carpet, or extremely hot food or drinks.
  • Be aware of any changes in the patient and report
    them to your supervisor immediately.
  • Ensure the privacy, safety, and comfort of your
    patient.

25
Fire Safety
  • Fires are one of the dangers most feared by
    health care providers.
  • A fire or threat of fire can be extremely
    frightening to patients who may be unable to
    leave a facility on their own.

26
Fire Safety
  • Fire can occur in any setting when three elements
    are present.
  • Fuel something that will burn.
  • Heat enough to make the fuel burn.
  • Oxygen to feed the fire.

27
Types of Extinguishers
  • 5 types are available, with ABC being the most
    common.

Fire Extinguishers Fire Extinguishers
Class A (Water) B (Carbon Dioxide) C (K bicarbonate) D ABC (Chemical) Application Common combustibles Flammable liquids Electrical Combustible metals All ABC fires
28
Carbon dioxide fire extinguishers can leave a
residue that irritates the skin and eyes. Use
caution!
29
How to Use a Fire Extinguisher
  • Remember the key word PASS
  • P Pull the pin.
  • A Aim at the base of the fire.
  • S Squeeze handle.
  • S Sweep nozzle from side to side to displace
    oxygen away from the fire.
  • Stand about 6-10 feet away from the fire.

30
Putting Out Fires
  • If your clothes are burning, immediately drop to
    the ground and roll back and forth quickly.
  • Stop, drop, and roll.
  • Do not use water for grease or electrical fires.
    Use an ABC or C only fire extinguisher or throw
    baking soda over the flames.
  • Shut off the main power supply for electrical
    fires.
  • If the fire is small, you can try to put it out.
    However, if the flames begin spreading, evacuate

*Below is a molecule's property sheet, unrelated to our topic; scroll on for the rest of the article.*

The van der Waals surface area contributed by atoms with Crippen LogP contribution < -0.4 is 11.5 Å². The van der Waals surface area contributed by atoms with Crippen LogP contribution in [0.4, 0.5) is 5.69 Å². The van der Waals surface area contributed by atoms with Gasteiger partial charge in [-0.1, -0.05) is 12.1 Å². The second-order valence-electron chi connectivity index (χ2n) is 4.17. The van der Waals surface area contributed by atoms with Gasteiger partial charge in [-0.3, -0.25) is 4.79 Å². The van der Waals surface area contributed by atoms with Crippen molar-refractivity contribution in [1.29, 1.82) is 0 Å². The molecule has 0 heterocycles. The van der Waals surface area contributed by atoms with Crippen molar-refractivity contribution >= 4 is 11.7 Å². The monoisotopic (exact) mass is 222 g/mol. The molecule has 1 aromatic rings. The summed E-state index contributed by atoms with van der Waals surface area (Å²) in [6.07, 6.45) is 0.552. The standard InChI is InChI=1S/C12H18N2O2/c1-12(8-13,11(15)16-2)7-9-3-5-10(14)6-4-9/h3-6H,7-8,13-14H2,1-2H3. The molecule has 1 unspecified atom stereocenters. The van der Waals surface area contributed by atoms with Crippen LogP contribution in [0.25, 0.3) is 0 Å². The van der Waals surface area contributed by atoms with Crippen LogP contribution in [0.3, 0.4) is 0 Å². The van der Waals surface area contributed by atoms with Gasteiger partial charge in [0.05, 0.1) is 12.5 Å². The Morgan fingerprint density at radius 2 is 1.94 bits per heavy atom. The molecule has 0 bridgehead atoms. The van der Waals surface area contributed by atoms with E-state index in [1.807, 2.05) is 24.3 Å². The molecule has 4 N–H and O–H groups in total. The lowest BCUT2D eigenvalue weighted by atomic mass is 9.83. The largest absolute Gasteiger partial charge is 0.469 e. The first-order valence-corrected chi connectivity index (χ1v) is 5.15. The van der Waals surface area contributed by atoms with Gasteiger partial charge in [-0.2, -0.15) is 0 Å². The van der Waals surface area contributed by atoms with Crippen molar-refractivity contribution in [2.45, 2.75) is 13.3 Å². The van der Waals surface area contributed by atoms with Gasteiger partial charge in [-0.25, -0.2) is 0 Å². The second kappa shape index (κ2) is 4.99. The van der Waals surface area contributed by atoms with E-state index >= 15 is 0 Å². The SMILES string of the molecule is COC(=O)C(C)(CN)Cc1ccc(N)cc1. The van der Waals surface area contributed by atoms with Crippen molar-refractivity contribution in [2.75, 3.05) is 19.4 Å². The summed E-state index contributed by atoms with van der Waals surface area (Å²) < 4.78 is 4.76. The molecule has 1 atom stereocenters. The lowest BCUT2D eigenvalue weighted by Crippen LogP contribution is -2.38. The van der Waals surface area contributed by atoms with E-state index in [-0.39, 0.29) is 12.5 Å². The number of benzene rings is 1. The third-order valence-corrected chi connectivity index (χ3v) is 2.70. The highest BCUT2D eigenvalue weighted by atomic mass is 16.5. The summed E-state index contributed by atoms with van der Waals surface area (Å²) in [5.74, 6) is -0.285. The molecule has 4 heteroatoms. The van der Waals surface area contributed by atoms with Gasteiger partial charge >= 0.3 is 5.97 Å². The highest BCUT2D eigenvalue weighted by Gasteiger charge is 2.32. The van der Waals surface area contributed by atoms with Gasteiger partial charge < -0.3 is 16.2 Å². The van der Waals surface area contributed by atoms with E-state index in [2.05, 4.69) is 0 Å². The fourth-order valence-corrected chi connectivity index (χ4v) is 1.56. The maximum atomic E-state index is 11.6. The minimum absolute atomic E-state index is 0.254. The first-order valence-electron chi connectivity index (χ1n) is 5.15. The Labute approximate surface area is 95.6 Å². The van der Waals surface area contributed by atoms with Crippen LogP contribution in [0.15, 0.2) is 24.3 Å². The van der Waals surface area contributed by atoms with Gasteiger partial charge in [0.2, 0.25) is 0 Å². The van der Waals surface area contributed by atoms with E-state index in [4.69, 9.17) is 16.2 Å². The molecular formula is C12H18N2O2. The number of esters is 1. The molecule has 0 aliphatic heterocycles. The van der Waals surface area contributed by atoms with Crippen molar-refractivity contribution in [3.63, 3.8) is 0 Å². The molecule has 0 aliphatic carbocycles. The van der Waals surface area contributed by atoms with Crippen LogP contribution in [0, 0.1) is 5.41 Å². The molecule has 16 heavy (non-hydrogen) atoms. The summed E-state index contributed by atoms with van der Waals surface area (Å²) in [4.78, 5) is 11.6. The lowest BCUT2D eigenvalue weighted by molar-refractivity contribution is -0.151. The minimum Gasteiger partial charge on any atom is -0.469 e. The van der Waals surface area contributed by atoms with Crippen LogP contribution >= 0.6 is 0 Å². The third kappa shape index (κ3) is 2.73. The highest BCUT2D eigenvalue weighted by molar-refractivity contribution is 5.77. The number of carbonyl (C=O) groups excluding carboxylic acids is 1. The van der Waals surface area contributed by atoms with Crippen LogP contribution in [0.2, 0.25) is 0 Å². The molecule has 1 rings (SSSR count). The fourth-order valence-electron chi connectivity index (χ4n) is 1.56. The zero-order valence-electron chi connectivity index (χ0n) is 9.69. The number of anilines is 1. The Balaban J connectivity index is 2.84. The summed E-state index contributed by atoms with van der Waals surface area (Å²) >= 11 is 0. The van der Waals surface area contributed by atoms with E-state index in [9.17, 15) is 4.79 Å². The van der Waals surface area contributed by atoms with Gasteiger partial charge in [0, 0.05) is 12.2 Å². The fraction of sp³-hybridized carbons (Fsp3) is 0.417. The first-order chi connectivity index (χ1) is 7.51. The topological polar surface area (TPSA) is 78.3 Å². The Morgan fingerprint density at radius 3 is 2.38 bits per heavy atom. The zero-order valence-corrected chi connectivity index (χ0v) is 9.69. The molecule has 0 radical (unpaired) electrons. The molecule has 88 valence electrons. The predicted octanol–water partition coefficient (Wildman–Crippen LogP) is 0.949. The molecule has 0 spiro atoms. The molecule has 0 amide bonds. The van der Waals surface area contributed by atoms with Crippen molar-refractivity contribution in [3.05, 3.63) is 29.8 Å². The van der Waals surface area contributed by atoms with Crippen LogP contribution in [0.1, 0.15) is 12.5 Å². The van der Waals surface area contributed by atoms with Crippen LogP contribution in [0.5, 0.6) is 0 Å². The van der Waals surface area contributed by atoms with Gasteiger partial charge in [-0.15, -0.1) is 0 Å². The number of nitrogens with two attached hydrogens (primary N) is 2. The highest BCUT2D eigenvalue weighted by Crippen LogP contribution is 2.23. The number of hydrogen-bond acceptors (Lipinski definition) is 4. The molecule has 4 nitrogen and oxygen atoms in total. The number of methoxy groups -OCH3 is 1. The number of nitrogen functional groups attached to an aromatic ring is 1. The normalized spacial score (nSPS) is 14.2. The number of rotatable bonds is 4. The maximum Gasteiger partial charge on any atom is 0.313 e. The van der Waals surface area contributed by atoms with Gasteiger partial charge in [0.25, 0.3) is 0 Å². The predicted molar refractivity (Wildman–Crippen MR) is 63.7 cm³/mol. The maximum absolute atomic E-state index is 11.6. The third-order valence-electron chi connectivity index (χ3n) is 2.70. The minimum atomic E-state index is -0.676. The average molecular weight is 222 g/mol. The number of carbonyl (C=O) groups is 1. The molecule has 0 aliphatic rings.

immediately and call 911.

31
When a Fire Emergency Occurs
  • Remember the key word RACE
  • R Rescue.
  • A Alarm. Assign someone to
  • pull the alarm.
  • C Contain. Close the windows
  • and doors.
  • E Evacuate.

32
Emergency Fire Rules
  • Be prepared! Know your responsibilities.
  • Know when and how to evacuate.
  • Know where the fire alarms are located and how to
    activate them.
  • Keep fire extinguishers in plain view and readily
    accessible.
  • Practice fire safety and safe evacuation with
    patients and staff.

3rd Floor Plan
301
Conference Room
302
Elevators
303
Nurses Station
Storage
304
Staff Room
305
306
307
308
33
Emergency Fire Rules
  • Keep areas uncluttered.
  • Evacuate ambulatory patients first, then the
    wheel-chair bound, then the bed-bound.
  • If possible, never leave a patient alone in a
    fire emergency.
  • Never use an elevator in a fire situation.
  • Never open windows.
  • Never open a door that feels hot.
  • Follow your facilitys procedures when a fire is
    discovered.

34
Rules for Oxygen Use
  • Post a No Smoking Oxygen in Use sign.
  • Remove all smoking materials, candles, lighters,
    and matches from the room.
  • Avoid the use of electrically operated equipment
    whenever possible.
  • Do not use flammable liquids such as alcohol,
    nail polish, and oils.
  • Avoid static electricity by using cotton
    blankets, sheets, and gowns.

35
Electricity Safety
  • Dont use any electrical appliance that has
    frayed cords.
  • Dont use electrical equipment if you have wet
    hands or if youre standing in water.
  • Electricity travels in a circuit and seeks the